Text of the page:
An Editor Breaks the Rules By Being Sympathetic and Kind

Bob Greene’s story, “When Magazine Editors Broke the Rules,” in the Wall Street Journal:

On top of a box of garbage awaiting pickup on a Florida curb, I spotted a tattered copy of an old novel: John P. Marquand’s “Melville Goodwin, USA” (1951). Seeing it suddenly took me back to one of the most tender love stories, and quietly thoughtful acts of kindness, I’ve ever come across. I once knew the family at the center of it.

Dudley Chamberlain had been a newspaperman in the small Ohio town of Marietta. In 1951 his wife, Julia, was dying of cancer and in intense pain. The Chamberlains spent each day and night together, he sitting at her bedside.

They loved hearing each others’ voices. He would read aloud to her for hours.

One of Mrs. Chamberlain’s favorite magazines was the Ladies’ Home Journal. Its May 1951 issue began a multimonth serialization of Marquand’s forthcoming novel. Her husband read the first installment to her that month, the second in June.

But her health was deteriorating quickly. One day she asked, “Dudley, how long is this story?”

“Seven installments, dear. Seven months.”

“It will take us a long time to finish it, but read on,” Mrs. Chamberlain said to him. “Let’s enjoy it from day to day while we can.”

Mr. Chamberlain had to come up with a way for his wife to finish the story. He didn’t know anyone at the Ladies’ Home Journal office in New York City, but that didn’t stop him from trying, he later recalled: “Desperate, I wrote the Journal explaining our need for haste, and asking a most special dispensation.” Would the editors of the magazine consider sending him advance galley proofs of the remaining installments? He told them why.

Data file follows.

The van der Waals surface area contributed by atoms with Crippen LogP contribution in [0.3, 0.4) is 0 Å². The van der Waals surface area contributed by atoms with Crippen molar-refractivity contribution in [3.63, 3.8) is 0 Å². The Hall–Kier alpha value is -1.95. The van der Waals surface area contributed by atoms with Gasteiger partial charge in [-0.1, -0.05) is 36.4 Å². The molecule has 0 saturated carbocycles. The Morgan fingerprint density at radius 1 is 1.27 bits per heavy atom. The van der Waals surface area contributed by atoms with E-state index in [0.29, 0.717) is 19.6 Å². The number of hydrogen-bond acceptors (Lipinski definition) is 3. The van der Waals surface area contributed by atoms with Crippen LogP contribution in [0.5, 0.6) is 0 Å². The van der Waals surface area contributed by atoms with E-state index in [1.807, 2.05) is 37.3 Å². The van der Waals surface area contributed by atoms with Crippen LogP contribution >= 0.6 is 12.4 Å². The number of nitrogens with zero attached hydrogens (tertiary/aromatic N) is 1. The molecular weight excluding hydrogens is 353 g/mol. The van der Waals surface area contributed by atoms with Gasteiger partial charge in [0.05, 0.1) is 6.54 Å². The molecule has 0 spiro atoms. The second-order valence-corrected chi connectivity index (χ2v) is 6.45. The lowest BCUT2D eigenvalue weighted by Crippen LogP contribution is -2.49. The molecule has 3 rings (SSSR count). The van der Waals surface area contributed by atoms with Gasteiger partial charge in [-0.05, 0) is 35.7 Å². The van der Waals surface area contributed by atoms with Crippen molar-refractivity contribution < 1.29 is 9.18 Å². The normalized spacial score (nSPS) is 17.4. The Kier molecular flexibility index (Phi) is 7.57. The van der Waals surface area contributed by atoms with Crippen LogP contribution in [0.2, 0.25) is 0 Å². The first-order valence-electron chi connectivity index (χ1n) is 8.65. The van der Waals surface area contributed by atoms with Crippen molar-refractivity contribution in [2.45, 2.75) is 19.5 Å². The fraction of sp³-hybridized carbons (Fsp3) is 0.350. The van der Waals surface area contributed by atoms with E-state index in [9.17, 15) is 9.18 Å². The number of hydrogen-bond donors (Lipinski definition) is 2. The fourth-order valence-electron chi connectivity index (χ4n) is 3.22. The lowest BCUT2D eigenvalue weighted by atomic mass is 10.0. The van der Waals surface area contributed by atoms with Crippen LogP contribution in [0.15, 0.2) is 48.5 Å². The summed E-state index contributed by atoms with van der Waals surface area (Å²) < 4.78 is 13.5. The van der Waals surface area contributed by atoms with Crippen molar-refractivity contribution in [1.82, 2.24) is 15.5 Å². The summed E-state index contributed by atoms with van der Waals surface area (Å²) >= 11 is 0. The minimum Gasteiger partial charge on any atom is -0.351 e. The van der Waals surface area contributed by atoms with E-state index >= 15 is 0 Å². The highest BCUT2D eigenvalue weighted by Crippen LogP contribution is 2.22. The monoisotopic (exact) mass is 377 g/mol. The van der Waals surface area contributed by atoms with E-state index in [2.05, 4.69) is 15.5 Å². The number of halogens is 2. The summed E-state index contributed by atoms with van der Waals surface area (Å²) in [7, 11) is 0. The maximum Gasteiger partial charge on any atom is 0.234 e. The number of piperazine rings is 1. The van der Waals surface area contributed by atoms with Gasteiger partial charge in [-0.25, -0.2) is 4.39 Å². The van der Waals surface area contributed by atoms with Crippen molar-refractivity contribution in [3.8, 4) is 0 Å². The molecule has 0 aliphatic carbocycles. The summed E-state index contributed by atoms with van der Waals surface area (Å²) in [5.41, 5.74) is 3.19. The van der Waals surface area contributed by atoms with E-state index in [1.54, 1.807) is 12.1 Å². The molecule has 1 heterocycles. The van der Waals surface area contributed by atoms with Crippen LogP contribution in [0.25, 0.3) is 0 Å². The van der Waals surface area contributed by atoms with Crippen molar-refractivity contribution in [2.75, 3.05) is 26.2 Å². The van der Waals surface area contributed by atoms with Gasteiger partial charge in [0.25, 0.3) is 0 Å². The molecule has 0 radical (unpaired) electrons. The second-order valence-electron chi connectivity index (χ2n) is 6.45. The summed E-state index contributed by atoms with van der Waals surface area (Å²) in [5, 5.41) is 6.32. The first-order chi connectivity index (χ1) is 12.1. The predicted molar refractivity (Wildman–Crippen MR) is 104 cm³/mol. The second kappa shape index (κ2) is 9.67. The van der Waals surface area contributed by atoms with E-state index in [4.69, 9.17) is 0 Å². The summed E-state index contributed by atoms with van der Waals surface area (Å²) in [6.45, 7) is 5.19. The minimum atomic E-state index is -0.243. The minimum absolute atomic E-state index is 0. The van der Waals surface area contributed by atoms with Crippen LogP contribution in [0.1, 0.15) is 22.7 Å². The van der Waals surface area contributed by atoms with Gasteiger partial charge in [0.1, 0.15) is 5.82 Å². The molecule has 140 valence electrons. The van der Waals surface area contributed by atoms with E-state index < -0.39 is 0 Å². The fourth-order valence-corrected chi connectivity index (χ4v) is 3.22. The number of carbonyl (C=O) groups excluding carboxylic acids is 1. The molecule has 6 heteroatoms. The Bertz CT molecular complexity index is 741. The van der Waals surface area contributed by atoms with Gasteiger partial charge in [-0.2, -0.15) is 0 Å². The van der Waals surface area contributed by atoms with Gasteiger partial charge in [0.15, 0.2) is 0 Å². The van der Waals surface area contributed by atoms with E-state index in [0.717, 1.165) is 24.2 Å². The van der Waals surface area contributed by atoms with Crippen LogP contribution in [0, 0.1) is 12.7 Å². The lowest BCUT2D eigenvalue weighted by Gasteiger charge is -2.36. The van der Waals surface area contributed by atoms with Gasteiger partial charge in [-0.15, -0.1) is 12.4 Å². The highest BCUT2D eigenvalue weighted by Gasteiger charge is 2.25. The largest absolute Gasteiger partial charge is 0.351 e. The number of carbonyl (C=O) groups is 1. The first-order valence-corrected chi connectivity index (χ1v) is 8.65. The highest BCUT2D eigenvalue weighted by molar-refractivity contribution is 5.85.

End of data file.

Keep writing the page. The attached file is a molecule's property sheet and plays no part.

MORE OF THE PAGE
Within days, “the whole bale of long galleys arrived by airmail. And a thoughtful note explained that the Journal had not done that before for any reader, but here the editors felt the exception justified.”

Then, as now, such advance material is closely guarded. But from Manhattan to Marietta that complete set of galleys quickly went. By sending the manuscript and trusting that it would remain within the Chamberlain home, the magazine, in a grateful husband’s words, was helping to make happier “the long bleak days of one most worthy person.” He was able to read the whole book to his wife before she died.

Dudley Chamberlain later wrote that it was heartening to “know that such nice people do live, plenty of them, in high places and low—always have lived and always will.” He died a widower in 1965. I hadn’t thought of him for a very long time. But there it was: a beaten-up copy of an old book atop a pile of trash in the winter sun, a reminder of certain enduring truths from long ago and far away.

Mr. Greene’s books include “Chevrolet Summers, Dairy Queen Nights.”


  1. Very touching story.Kindness maters.

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